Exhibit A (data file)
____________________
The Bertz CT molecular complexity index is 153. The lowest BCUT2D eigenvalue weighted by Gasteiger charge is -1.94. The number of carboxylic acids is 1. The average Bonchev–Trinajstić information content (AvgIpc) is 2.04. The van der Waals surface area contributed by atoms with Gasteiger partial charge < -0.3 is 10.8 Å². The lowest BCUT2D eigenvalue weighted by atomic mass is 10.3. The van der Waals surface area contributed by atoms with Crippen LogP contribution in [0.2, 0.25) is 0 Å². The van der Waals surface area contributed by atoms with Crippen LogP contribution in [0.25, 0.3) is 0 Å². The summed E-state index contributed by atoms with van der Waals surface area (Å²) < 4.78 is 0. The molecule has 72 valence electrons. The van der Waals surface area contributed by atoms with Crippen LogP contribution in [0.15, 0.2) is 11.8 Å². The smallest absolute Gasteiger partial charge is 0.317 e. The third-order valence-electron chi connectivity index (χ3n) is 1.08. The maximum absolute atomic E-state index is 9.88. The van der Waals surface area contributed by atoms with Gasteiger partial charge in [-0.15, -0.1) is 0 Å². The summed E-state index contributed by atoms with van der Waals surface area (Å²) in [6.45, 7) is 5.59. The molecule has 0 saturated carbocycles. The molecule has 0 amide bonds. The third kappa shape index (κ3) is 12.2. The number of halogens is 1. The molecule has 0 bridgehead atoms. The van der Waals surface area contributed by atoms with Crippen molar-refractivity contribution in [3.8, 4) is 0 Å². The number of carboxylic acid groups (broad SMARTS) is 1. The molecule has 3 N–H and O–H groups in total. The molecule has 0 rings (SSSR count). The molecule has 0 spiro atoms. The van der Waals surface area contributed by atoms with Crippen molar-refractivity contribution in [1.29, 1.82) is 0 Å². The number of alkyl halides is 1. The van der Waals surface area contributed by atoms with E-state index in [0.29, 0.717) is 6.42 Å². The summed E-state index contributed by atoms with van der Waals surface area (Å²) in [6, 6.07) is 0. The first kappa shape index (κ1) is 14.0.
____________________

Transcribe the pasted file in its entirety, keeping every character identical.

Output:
The Bertz CT molecular complexity index is 153. The lowest BCUT2D eigenvalue weighted by Gasteiger charge is -1.94. The number of carboxylic acids is 1. The average Bonchev–Trinajstić information content (AvgIpc) is 2.04. The van der Waals surface area contributed by atoms with Gasteiger partial charge < -0.3 is 10.8 Å². The lowest BCUT2D eigenvalue weighted by atomic mass is 10.3. The van der Waals surface area contributed by atoms with Crippen LogP contribution in [0.2, 0.25) is 0 Å². The van der Waals surface area contributed by atoms with Crippen LogP contribution in [0.25, 0.3) is 0 Å². The summed E-state index contributed by atoms with van der Waals surface area (Å²) < 4.78 is 0. The molecule has 72 valence electrons. The van der Waals surface area contributed by atoms with Crippen LogP contribution in [0.15, 0.2) is 11.8 Å². The smallest absolute Gasteiger partial charge is 0.317 e. The third-order valence-electron chi connectivity index (χ3n) is 1.08. The maximum absolute atomic E-state index is 9.88. The van der Waals surface area contributed by atoms with Gasteiger partial charge in [-0.15, -0.1) is 0 Å². The summed E-state index contributed by atoms with van der Waals surface area (Å²) in [6.45, 7) is 5.59. The molecule has 0 saturated carbocycles. The molecule has 0 amide bonds. The third kappa shape index (κ3) is 12.2. The number of halogens is 1. The molecule has 0 bridgehead atoms. The van der Waals surface area contributed by atoms with Crippen molar-refractivity contribution in [3.8, 4) is 0 Å². The number of carboxylic acid groups (broad SMARTS) is 1. The molecule has 3 N–H and O–H groups in total. The molecule has 0 rings (SSSR count). The molecule has 0 spiro atoms. The van der Waals surface area contributed by atoms with Crippen molar-refractivity contribution in [1.29, 1.82) is 0 Å². The number of alkyl halides is 1. The van der Waals surface area contributed by atoms with E-state index in [0.29, 0.717) is 6.42 Å². The summed E-state index contributed by atoms with van der Waals surface area (Å²) in [6, 6.07) is 0. The first kappa shape index (κ1) is 14.0.